Global Trade Viewed as Opportunity by Large U.S. Majority

By at 20 March, 2018, 10:10 pm

by Raymond J. Keating-

During a time when the benefits of free trade are coming under fire in political circles, it’s encouraging to see high levels of American adults holding a positive view on foreign trade.

Gallup reported earlier this month that 70 percent of U.S. adults hold a positive view on foreign trade – specifically, that foreign trade is more about opportunity than about being a threat. Interestingly, that’s similar to the 72 percent level registered last year. Previously, the high had been only 58 percent.

Source: Gallup

The Gallup analysis noted, as expected, that views on foreign trade tend to reflect the state of the U.S. economy. When the economy is doing better, the public tends to hold more positive views on trade. During poor economies, Americans tend to be warier on foreign trade (the worst take on trade, according to Gallup’s result, came during the last recession in 2008).

For good measure, it’s refreshing to see that current views reveal no real difference among political parties. Among those identifying as Democrats and independents, 71 percent viewed trade favorably, as did 68 percent of Republicans. Bipartisan support for an economic positive is most welcome.

Mistaken Assumptions About Imports

It also must be noted, however, that the Gallup poll’s question on trade feeds a false narrative. The question is phrased as follows: “Do you see foreign trade more as – an opportunity for economic growth through increased U.S. exports or a threat to the economy from foreign imports?”

In reality, imports are not “a threat to the economy.” Why would more choices, increased opportunities, and lower prices for small businesses, larger companies, workers and consumers be threats? Unfortunately, this view of imports prevails in many circles, including among too many in the political arena.

In reality, whenever individuals and businesses trade, it is by definition mutually beneficial, and value is created. Furthermore, expanding imports correspond with expanding domestic production. That is, when the U.S. economy is growing, it’s natural that imports of both consumer and capital goods commensurately increase. Also, imports aid the economy by boosting competition, which drives domestic businesses to be more innovative and to improve productivity.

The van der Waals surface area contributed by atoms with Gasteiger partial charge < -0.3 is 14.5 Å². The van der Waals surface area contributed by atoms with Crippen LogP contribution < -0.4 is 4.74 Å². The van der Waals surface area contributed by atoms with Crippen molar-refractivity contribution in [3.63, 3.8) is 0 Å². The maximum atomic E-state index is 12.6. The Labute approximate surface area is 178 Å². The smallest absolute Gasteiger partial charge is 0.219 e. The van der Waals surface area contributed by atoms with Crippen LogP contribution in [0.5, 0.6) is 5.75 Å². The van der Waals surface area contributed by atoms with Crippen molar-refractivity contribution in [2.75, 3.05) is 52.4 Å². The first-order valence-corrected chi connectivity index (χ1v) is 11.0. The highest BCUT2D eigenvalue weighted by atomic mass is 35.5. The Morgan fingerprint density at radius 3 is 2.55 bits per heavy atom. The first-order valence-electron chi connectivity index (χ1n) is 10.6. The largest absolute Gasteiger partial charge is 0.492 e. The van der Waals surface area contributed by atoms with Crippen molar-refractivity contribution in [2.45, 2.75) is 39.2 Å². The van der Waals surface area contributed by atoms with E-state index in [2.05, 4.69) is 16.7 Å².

In the end, consumers wind up with increased choices and lower prices. And in turn, those lower prices free up resources for saving, investing and making other purchases.

Trade and Small Business

Finally, it must be noted that small businesses and their employees are deeply involved in foreign trade in terms of both exports and imports. Just looking at employer firms directly involved in trade, consider that

● 76.2 percent of U.S. exporters have fewer than 20 employees, and 86.7 percent fewer than 50 workers;

● while 75.2 percent of importers have fewer than 20 workers, and 85.5 percent fewer than 50 workers.

U.S. Must Lead on Free Trade

All of this speaks to the benefits of reducing governmental barriers to trade via free trade accords. For most of the post-World War II era, the U.S. had led the globe in the general direction of lower barriers, expanded opportunities and greater growth through trade. That became far less the case during the Obama administration, as the U.S. for much of that time stayed on the trade sidelines, and now the Trump administration seems focused on working against free trade.

Any agenda taking us down a protectionist path on trade needs to be quickly reversed. Reclaiming the mantle of leadership on free trade will expand opportunity for U.S. entrepreneurs, businesses, workers and consumers, as well as for those in nations with which we have free trade agreements.


Raymond J. Keating is chief economist for the Small Business & Entrepreneurship Council.

Keating’s latest book published by SBE Council is titled Unleashing Small Business Through IP:  The Role of Intellectual Property in Driving Entrepreneurship, Innovation and Investment and it is available free on SBE Council’s website here.

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